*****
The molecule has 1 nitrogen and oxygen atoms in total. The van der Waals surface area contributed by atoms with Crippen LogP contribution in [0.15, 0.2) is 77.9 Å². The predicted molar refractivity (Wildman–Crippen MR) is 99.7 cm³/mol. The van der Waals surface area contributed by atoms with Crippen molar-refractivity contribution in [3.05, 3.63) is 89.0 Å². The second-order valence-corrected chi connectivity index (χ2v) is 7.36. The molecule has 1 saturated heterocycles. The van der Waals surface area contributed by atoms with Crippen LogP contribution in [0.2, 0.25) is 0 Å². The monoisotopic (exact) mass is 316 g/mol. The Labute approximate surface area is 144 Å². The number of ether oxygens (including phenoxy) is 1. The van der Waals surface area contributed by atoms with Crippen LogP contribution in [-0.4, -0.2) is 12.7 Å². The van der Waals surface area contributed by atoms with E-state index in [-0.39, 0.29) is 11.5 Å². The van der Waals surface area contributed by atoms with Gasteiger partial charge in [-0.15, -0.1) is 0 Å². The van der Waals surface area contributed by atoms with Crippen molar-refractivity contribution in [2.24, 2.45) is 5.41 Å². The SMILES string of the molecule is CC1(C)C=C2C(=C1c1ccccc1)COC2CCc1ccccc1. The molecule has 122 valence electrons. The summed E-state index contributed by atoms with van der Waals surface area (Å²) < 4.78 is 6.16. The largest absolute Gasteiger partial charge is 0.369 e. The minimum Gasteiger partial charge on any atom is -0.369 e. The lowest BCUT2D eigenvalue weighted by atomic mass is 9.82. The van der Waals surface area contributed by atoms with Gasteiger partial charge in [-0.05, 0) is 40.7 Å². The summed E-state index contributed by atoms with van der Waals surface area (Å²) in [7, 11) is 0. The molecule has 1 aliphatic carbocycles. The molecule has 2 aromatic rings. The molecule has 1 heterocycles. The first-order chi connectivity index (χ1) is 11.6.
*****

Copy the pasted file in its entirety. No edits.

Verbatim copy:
The molecule has 1 nitrogen and oxygen atoms in total. The van der Waals surface area contributed by atoms with Crippen LogP contribution in [0.15, 0.2) is 77.9 Å². The predicted molar refractivity (Wildman–Crippen MR) is 99.7 cm³/mol. The van der Waals surface area contributed by atoms with Crippen molar-refractivity contribution in [3.05, 3.63) is 89.0 Å². The second-order valence-corrected chi connectivity index (χ2v) is 7.36. The molecule has 1 saturated heterocycles. The van der Waals surface area contributed by atoms with Crippen LogP contribution in [0.2, 0.25) is 0 Å². The monoisotopic (exact) mass is 316 g/mol. The Labute approximate surface area is 144 Å². The number of ether oxygens (including phenoxy) is 1. The van der Waals surface area contributed by atoms with Crippen LogP contribution in [-0.4, -0.2) is 12.7 Å². The van der Waals surface area contributed by atoms with E-state index in [-0.39, 0.29) is 11.5 Å². The van der Waals surface area contributed by atoms with Gasteiger partial charge in [-0.15, -0.1) is 0 Å². The van der Waals surface area contributed by atoms with Crippen molar-refractivity contribution in [2.24, 2.45) is 5.41 Å². The SMILES string of the molecule is CC1(C)C=C2C(=C1c1ccccc1)COC2CCc1ccccc1. The molecule has 122 valence electrons. The summed E-state index contributed by atoms with van der Waals surface area (Å²) < 4.78 is 6.16. The largest absolute Gasteiger partial charge is 0.369 e. The minimum Gasteiger partial charge on any atom is -0.369 e. The lowest BCUT2D eigenvalue weighted by atomic mass is 9.82. The van der Waals surface area contributed by atoms with Gasteiger partial charge in [-0.05, 0) is 40.7 Å². The summed E-state index contributed by atoms with van der Waals surface area (Å²) in [7, 11) is 0. The molecule has 1 aliphatic carbocycles. The molecule has 2 aromatic rings. The molecule has 1 heterocycles. The first-order chi connectivity index (χ1) is 11.6.